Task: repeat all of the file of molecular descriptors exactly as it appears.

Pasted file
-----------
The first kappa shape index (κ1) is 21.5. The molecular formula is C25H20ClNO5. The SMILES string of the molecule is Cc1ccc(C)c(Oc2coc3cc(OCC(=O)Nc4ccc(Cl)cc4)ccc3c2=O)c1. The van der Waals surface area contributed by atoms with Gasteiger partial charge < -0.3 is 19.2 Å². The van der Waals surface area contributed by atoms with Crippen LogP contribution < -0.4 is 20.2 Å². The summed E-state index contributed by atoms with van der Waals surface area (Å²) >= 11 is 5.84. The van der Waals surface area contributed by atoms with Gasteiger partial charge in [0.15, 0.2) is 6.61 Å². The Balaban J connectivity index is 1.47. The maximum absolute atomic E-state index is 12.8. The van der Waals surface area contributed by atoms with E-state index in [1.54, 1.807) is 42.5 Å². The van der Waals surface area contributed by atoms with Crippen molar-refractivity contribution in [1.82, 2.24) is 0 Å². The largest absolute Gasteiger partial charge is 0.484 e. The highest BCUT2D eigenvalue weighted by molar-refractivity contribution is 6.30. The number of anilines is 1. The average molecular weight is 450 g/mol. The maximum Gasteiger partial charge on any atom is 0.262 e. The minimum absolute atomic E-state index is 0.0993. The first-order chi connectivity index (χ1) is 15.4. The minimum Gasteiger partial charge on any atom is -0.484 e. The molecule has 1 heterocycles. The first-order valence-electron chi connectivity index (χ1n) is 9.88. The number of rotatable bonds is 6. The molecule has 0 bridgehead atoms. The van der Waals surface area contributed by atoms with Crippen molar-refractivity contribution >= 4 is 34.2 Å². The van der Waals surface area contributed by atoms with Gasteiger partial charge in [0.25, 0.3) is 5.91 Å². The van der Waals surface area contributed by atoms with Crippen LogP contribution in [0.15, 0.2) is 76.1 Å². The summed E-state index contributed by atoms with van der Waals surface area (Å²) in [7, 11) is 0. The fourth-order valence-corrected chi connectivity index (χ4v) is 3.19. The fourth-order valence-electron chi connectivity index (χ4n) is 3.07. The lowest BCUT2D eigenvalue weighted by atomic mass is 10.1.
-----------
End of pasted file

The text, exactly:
The first kappa shape index (κ1) is 21.5. The molecular formula is C25H20ClNO5. The SMILES string of the molecule is Cc1ccc(C)c(Oc2coc3cc(OCC(=O)Nc4ccc(Cl)cc4)ccc3c2=O)c1. The van der Waals surface area contributed by atoms with Gasteiger partial charge < -0.3 is 19.2 Å². The van der Waals surface area contributed by atoms with Crippen LogP contribution < -0.4 is 20.2 Å². The summed E-state index contributed by atoms with van der Waals surface area (Å²) >= 11 is 5.84. The van der Waals surface area contributed by atoms with Gasteiger partial charge in [0.15, 0.2) is 6.61 Å². The Balaban J connectivity index is 1.47. The maximum absolute atomic E-state index is 12.8. The van der Waals surface area contributed by atoms with E-state index in [1.54, 1.807) is 42.5 Å². The van der Waals surface area contributed by atoms with Crippen molar-refractivity contribution in [1.82, 2.24) is 0 Å². The largest absolute Gasteiger partial charge is 0.484 e. The highest BCUT2D eigenvalue weighted by molar-refractivity contribution is 6.30. The number of anilines is 1. The average molecular weight is 450 g/mol. The maximum Gasteiger partial charge on any atom is 0.262 e. The minimum absolute atomic E-state index is 0.0993. The first-order chi connectivity index (χ1) is 15.4. The minimum Gasteiger partial charge on any atom is -0.484 e. The molecule has 1 heterocycles. The first-order valence-electron chi connectivity index (χ1n) is 9.88. The number of rotatable bonds is 6. The molecule has 0 bridgehead atoms. The van der Waals surface area contributed by atoms with Crippen molar-refractivity contribution >= 4 is 34.2 Å². The van der Waals surface area contributed by atoms with Gasteiger partial charge in [0.25, 0.3) is 5.91 Å². The van der Waals surface area contributed by atoms with Crippen LogP contribution in [0.15, 0.2) is 76.1 Å². The summed E-state index contributed by atoms with van der Waals surface area (Å²) in [7, 11) is 0. The fourth-order valence-corrected chi connectivity index (χ4v) is 3.19. The fourth-order valence-electron chi connectivity index (χ4n) is 3.07. The lowest BCUT2D eigenvalue weighted by atomic mass is 10.1.